Kronospan warns of prices rises
One of the UK’s largest wood panel plants is warning of sustained price rises due to an unprecedented increase in raw material costs. And government subsidies to the biomass industry for burning wood are making matters worse, it says.
Kronospan’s CEO, Ludwig Scheiblreiter, is cautioning customers not to try to absorb any increase in prices. Instead distributors and retailers must pass the rises down the supply line now or face serious financial implications, because the increases are here to stay and more are expected.
All the raw materials – timber, chemicals and energy – used for wood panel production are under accelerating supply pressures, which is relentlessly pushing up prices across Europe.
Ludwig says: “This year will be critical and decisive, even without the effects of the new age of austerity. This is not a wave any of us will be able to sit out, nor will any of us be able to continue the absorption of cost increases within the supply chain.”
Subsidies – worth up to four times the current price levels of timber residues and post consumer wood waste – are being paid to the biomass industry to burn wood to create electricity. The well meaning but ill conceived legislation on the generation of renewable energy is squeezing the availability of the core raw material and increasing prices.
In addition, the main chemical used in resin for the wood panel industry process is urea. More than 90% of urea is needed as fertiliser to meet expanding worldwide demand for food. This is obviously putting pressure on supply and with crude oil up 40% the chemical industry’s price demands are rising.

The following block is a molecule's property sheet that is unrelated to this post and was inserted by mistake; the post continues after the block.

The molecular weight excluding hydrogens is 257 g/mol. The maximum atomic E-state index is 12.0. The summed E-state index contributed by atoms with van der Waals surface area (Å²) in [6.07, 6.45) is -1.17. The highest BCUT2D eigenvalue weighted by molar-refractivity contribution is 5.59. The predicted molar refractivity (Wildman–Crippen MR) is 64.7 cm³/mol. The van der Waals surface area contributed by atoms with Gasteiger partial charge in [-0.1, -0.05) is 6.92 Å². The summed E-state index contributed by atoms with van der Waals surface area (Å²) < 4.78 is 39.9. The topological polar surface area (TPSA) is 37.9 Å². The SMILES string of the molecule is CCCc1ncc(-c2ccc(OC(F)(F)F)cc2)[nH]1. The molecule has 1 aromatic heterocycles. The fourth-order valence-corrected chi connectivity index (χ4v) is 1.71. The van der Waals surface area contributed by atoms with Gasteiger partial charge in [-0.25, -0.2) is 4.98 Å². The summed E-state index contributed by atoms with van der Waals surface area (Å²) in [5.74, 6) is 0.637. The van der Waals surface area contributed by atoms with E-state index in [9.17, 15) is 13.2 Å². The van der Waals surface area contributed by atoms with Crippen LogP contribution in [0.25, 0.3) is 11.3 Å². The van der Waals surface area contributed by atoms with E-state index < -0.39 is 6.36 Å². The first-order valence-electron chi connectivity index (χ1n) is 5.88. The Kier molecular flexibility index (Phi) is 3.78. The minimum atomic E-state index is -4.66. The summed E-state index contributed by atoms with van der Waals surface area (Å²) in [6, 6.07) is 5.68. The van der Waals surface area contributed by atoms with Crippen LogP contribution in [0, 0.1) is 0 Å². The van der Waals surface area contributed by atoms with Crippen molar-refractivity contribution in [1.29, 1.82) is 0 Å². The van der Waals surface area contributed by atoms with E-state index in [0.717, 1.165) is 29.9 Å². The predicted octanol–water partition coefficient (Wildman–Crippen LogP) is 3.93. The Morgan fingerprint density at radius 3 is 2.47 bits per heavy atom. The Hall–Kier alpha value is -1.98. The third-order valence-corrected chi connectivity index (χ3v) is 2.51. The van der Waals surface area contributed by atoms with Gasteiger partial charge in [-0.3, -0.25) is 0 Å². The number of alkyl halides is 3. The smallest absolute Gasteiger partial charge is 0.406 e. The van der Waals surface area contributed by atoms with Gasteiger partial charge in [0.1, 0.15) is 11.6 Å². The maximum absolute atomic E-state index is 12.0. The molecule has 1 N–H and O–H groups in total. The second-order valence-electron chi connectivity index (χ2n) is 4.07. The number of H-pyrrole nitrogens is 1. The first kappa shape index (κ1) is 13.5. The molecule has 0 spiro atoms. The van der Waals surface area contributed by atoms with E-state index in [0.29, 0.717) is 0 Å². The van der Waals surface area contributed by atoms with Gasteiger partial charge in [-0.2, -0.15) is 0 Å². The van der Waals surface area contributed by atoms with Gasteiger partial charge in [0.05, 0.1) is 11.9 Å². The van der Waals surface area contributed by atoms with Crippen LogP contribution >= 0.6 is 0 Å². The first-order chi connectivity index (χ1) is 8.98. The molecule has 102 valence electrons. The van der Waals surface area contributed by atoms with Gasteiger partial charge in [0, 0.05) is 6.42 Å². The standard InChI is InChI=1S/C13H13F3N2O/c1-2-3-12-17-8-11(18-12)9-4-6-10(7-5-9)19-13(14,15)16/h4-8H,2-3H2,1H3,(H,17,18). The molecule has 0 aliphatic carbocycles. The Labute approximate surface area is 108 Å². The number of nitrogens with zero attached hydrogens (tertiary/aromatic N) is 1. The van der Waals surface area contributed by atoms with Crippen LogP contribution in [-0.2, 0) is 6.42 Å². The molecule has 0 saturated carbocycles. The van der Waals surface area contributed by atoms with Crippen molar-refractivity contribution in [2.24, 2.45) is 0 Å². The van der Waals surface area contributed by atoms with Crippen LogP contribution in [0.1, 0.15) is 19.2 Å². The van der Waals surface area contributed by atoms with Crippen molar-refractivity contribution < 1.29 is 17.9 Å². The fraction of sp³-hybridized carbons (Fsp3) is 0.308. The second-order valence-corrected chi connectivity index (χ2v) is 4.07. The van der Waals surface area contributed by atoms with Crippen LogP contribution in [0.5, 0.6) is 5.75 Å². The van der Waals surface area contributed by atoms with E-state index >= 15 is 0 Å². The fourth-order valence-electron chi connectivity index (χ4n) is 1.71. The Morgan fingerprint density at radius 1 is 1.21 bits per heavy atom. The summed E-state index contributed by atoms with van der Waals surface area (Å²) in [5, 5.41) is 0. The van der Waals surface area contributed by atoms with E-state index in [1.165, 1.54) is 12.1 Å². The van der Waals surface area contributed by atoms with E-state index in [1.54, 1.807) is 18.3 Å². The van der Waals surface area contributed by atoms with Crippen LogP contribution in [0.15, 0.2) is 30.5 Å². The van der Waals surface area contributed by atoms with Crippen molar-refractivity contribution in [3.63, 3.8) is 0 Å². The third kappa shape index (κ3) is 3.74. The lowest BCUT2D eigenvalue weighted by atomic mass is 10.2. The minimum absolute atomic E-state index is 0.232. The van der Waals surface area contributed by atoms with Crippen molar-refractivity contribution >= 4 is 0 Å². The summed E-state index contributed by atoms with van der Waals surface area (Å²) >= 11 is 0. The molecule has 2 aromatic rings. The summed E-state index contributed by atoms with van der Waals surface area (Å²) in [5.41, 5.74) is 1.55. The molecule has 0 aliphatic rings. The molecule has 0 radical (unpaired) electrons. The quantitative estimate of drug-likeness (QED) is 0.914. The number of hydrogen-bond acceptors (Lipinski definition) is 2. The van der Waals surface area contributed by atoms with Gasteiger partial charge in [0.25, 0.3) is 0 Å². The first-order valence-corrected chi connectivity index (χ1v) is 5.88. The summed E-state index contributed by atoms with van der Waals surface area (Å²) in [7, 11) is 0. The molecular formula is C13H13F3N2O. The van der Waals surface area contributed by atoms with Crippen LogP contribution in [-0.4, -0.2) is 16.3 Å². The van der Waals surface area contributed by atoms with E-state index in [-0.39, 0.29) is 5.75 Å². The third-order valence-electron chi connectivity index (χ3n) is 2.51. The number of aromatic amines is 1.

Subsidies paid to the biomass industry are being funded via the cost of electricity, again pushing up price. Add to this tightening rules on carbon trading, continuing price rises in oil and gas, and the UK’s structural supply problems, and there is perpetual strain on energy demand.
Ludwig says: “The industry urgently needs to set up the right structures to secure future supply as price alone will not guarantee availability. These changes will be enormous. The UK is still slightly behind many Western European countries but, with its comparatively low share of forestry, it is catching up fast.
“In Germany and surrounding countries these raw material pressures have already led to major reductions in production capacities and price levels for panel products are up to 25% higher than the current UK levels.”
Ludwig insists there are still things the industry can do to keep price increases to a minimum. The key action is for everyone to campaign to abolish subsidies to the biomass industry for burning still useable wood. Anyone can do this by supporting the Wood Panel Industry Federation’s (WPIF) Make Wood Work campaign. For more information go to www.makewoodwork.co.uk.
The subsidies directly threaten not only Europe’s wood panel manufacturing industry but also all its associated customers, from furniture makers to the construction industry. Wood should only be burnt at the very end of its useful life cycle.
Ludwig says: “The best will survive and we’re committed to further improving our technology, products and service for the long term. Our goal is to provide all the tools the supply chain needs to compete in the global market, to replace imports, build markets abroad and keep price increases to a minimum with tight cost management and efficiency gains.”